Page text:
I suggest not to bypass with solder. I’ve ruined a couple drivers doing this. Some were fine with it but it’s a lottery not in your favor. However, I am resistor moddedmany lights as well as the XML version of this light. I only added an r100 over the r050 but gave noticeable increase in brightness.

Thanks for the helpful info. I’m thinking this one’s an xhp-50, so maybe double r120 on top of the r010 would work ok. I assume it’s ok to put two resistors on top of the one like that. It’s a bit of a tough angle so I hope I don’t mess the thing up whatever I end up doing.

papaslightsaber, since the sense voltage across those resistors is kept constant and I = V / R, it is clear the additional current through each additional resistor is inversely proportional to its value.

So, a couple R120s stacked over the R010 will ramp up the driving current by 16'6̅6̅6̅% (one-sixth).

Cheers ^:)

Ok thanks Barkuti. So let me then attempt to make sure I’m understanding what you’re saying. Any added resistance is only proportional to any resistance that is already present? So for example, if I had an R005 resistor to begin with then the addition of 2x R120 add only half as much proportional resistance as the R 010 example? 8.333% or 1/12?

However, as far as lumens to additional current goes, the relation is no longer clean correct? Aside from more=more and less=less. 12% more current not necessarily = 12% more lumens. But it should = more, assuming thumbs aren’t included in the eqation. Thank you.

Of course, the impact of any each additional resistance in parallel with the current sense “stack” is proportional to its value. Each additional resistor is, in fact, like an additional current “hose” whose section is proportional to the inverse of its resistance, thereby reducing the overall path flow resistance.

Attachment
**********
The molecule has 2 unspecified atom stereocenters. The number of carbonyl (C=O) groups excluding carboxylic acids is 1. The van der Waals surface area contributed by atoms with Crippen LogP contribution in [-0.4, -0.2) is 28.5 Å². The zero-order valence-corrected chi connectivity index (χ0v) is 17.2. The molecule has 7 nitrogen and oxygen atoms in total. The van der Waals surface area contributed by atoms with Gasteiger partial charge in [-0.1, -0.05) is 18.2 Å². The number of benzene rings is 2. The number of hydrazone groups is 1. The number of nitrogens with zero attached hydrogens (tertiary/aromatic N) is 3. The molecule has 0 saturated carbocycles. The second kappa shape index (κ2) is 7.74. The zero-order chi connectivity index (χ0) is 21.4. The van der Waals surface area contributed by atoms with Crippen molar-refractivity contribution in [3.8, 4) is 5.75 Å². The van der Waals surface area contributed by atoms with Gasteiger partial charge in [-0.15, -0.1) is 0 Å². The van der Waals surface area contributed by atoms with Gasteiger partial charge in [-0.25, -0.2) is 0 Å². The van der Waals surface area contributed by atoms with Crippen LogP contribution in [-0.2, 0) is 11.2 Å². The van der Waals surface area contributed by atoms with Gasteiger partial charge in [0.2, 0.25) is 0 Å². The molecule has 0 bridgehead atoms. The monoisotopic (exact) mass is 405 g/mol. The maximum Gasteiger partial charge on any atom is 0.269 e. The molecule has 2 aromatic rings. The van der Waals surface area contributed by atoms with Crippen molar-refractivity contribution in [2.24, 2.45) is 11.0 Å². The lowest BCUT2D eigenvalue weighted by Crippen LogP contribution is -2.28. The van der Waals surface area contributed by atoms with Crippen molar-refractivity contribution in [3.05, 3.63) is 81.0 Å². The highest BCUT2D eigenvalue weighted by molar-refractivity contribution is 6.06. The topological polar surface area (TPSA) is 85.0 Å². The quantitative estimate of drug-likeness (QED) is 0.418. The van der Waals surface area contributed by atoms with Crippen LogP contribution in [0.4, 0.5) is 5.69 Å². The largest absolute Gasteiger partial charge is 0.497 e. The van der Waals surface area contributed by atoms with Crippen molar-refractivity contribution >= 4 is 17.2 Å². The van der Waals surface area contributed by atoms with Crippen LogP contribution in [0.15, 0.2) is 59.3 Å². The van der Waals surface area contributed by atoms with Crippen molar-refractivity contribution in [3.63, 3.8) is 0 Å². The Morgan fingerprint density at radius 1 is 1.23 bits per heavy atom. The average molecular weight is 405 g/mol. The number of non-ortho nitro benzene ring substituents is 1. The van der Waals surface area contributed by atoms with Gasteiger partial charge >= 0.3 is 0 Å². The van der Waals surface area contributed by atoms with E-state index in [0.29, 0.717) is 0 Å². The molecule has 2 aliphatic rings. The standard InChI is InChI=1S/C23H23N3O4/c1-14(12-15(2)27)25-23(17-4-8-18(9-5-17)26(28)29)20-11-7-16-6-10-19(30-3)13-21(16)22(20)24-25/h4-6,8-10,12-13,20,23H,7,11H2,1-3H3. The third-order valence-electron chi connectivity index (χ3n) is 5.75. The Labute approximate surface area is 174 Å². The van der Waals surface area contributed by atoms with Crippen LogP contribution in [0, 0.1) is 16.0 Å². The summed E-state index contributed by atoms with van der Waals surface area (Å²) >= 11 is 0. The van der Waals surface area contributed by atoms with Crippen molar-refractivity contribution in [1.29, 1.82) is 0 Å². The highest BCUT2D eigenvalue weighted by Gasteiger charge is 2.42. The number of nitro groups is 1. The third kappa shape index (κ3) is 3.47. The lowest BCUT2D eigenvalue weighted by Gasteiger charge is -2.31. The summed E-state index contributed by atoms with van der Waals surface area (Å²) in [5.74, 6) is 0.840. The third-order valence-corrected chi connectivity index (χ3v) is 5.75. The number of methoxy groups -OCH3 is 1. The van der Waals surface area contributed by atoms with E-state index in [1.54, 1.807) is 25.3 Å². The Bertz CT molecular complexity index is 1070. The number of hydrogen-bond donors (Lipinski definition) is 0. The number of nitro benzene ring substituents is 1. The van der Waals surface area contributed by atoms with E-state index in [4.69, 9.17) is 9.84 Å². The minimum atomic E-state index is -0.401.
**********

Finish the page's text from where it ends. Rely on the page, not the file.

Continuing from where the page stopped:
A couple R120s is equal to 60mΩ. Obviously, in order to achieve the same current pathway section increase over a 5mΩ resistor stack, half of that resistance value is required: 10/60 = 5/30.

A borrowed pic:

With regards to your second question, bear in mind that beyond peak efficiency driving current level, which to my knowledge is a pretty low value, the harder you drive a led the lesser the efficiency it displays.

Cheers ^:)

I personally would be afraid of damaging that driver with the extra current. This light is pretty maxxed out for what it is already and if you mod it will the minimal lumen gain be worth the risk? If you manage to bump it up 200 lumens it will not be noticeable but it may be enough extra current and heat to destroy the light.

as far as the resistor details i am no expert.

as far as pushing more current through above the near/at max factory spec:

emitter efficiency drops

and the raw number of lumens increases rapidly needed to make a noticable difference.

for example add 100 lumes to 50 lumens (big difference )
add 100 lumens to 1500 lumens (no difference )

so depending on design requirements there is definitely a point of diminishing returns.